Improved Calculations for Viscous and Gravity Displacement in Matrix Blocks in Dual-Porosity Simulators (includes associated papers 17851, 17921, 18017, 18018, 18939, 19038, 19361 and 20174 )
- J.R. Gilman (Marathon Oil Co.) | H. Kazemi (Marathon Oil Co.)
- Document ID
- Society of Petroleum Engineers
- Journal of Petroleum Technology
- Publication Date
- January 1988
- Document Type
- Journal Paper
- 60 - 70
- 1988. Society of Petroleum Engineers
- 2.5.1 Fracture design and containment, 5.5.8 History Matching, 5.4.1 Waterflooding, 5.3.2 Multiphase Flow, 4.1.2 Separation and Treating, 4.1.5 Processing Equipment, 5.5.1 Simulator Development, 4.6 Natural Gas, 7.1.8 Asset Integrity, 5.6.5 Tracers, 4.3.4 Scale, 5.2 Reservoir Fluid Dynamics, 5.2.1 Phase Behavior and PVT Measurements, 4.1.9 Tanks and storage systems, 2.2.2 Perforating, 5.1 Reservoir Characterisation, 2 Well Completion, 5.8.6 Naturally Fractured Reservoir, 5.4.7 Chemical Flooding Methods (e.g., Polymer, Solvent, Nitrogen, Immiscible CO2, Surfactant, Vapex), 5.5 Reservoir Simulation, 5.4.2 Gas Injection Methods
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This paper presents two innovations to improve the mathematical representation of viscous and gravity displacement from matrix blocks in dual-porosity simulators. The first improvement accounts for viscous displacement and convective mass transport in matrix blocks caused by potential gradients in the fracture network. Computation time is not significantly increased compared with current dual-porosity simulators. The second improvement provides two computationally efficient methods to refine simulation of gravity displacement in the matrix. Examples show that the improvements are highly desirable in many situations.
Simulation of dual-porosity reservoirs has received much attention over the last decade.1-8 The most widely accepted and practical approach has been to treat fractures as the continuum and matrix as discontinuous source or sink terms embedded in the fracture network. In a finite-difference approximation of reservoir flow equations, all rnatrix blocks in a given grid cell are assumed to behave identically. The matrix has high porosity and low permeability; the fractures have very high permeability and low PV. Viscous displacement in matrix blocks caused by pressure (potential) gradient in the fracture network is generally neglected. This paper describes a practical way to correct this problem, and discusses when this correction is important.
In the state-of-the-art dual-porosity simulators, capillary/gravity interaction between fractures and matrix blocks is not rigorously accounted for. Saidi,2 Litvak,3 and Sonier et al.4 simulated gravity effects by segregating all phases in each computational grid and in each timestep. This was done by simple material balance without accounting for the time-dependent nature of gravity segregation as affected by capillary pressure and the vertical transmissibility of the matrix. In this paper we present an example that shows that these approaches can lead to optimistic oil recoveries.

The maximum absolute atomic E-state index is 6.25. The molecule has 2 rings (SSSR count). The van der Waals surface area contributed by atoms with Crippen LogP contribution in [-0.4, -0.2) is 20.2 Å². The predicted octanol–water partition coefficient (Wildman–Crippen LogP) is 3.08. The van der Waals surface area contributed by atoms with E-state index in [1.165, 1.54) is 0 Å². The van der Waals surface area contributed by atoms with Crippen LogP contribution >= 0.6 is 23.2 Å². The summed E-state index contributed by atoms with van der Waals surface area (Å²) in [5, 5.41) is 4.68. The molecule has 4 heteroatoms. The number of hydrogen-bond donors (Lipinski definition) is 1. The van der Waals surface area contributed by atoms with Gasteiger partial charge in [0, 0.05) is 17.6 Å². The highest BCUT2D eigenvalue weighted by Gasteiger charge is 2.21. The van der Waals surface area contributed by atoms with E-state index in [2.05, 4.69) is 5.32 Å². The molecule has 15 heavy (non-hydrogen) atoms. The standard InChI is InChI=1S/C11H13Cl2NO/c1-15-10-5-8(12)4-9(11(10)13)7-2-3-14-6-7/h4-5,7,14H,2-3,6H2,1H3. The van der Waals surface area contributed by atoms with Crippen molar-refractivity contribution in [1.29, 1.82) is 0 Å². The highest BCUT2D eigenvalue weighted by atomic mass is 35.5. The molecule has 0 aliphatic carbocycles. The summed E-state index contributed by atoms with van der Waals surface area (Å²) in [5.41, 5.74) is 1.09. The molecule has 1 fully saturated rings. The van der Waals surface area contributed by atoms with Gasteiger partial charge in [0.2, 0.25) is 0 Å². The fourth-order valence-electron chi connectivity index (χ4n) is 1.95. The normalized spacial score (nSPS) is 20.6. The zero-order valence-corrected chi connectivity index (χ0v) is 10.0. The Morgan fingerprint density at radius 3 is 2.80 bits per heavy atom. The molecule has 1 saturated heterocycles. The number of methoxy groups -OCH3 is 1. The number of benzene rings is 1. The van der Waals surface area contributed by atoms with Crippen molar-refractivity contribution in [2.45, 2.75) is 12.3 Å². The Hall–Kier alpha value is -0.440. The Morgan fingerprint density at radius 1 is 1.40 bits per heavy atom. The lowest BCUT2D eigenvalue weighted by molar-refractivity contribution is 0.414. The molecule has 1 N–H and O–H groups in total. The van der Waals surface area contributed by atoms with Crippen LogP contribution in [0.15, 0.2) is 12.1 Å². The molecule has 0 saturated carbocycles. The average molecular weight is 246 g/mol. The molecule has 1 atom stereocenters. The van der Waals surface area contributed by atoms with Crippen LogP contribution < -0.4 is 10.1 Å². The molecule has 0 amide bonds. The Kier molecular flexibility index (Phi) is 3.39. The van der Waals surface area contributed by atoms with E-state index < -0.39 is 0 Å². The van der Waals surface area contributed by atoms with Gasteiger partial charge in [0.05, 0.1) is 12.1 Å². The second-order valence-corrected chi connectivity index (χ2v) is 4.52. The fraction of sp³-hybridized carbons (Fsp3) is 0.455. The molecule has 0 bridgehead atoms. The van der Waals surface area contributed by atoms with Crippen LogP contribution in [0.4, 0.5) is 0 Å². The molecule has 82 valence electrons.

Gilman5 and Pruess and Narasimhan6 have reported a grid refinement scheme to calculate heat transfer and fluid movement in the matrix blocks of a fractured reservoir more accurately. In this paper, we show that this approach of matrix-block grid refinement improves the calculation of gravity displacement.
We also compare dual-porosity and dual-permeability concepts reported by Hill and Thomas.7 The latter concept allows both matrix-to-matrix and fracture-to-fracture flow between gridblocks. Dual-permeability models require much more computing time than the dual-porosity models in which the matrix is discontinuous. In this paper, we used the dual-permeability concept to develop a computationally efficient algorithm to account accurately for gravity effects both in the fracture and the matrix.
We also show to what extent the more relaxed assumptions used in current dual-porosity simulators and the new ideas presented in this paper are compatible with results from fine-grid simulations that more accurately describe the fracture and matrix network.
Flow Equations in Dual-Porosity Simulators
The basic flow equations are represented in the same manner as those used by Gilman and Kazemi.8 For simplicity, we consider only the equations for immiscible flow of insoluble phases. The inclusion of solubility of one phase into another phase does not affect our presentation. The finite-difference form for the fracture is
and for the matrix,
where tamaf is the rate of fluid transfer between matrix and fracture in a gridblock and is given by
The subscript a represents water, oil, and gas phases. Fracture transmissibility, Taf, in the x direction is given by
Similar equations are defined for the y and z directions. Upstream mobilities are used in the equations.
The equations with our new modifications will be presented later. For the simulations presented in this paper, single-point upstream relative permeability, without any modifications, is used for finite-matrix flow in Eq. 3 so that the dual-porosity models can be compared with fine-grid single-porosity models that use separate nodes for the fracture and matrix.
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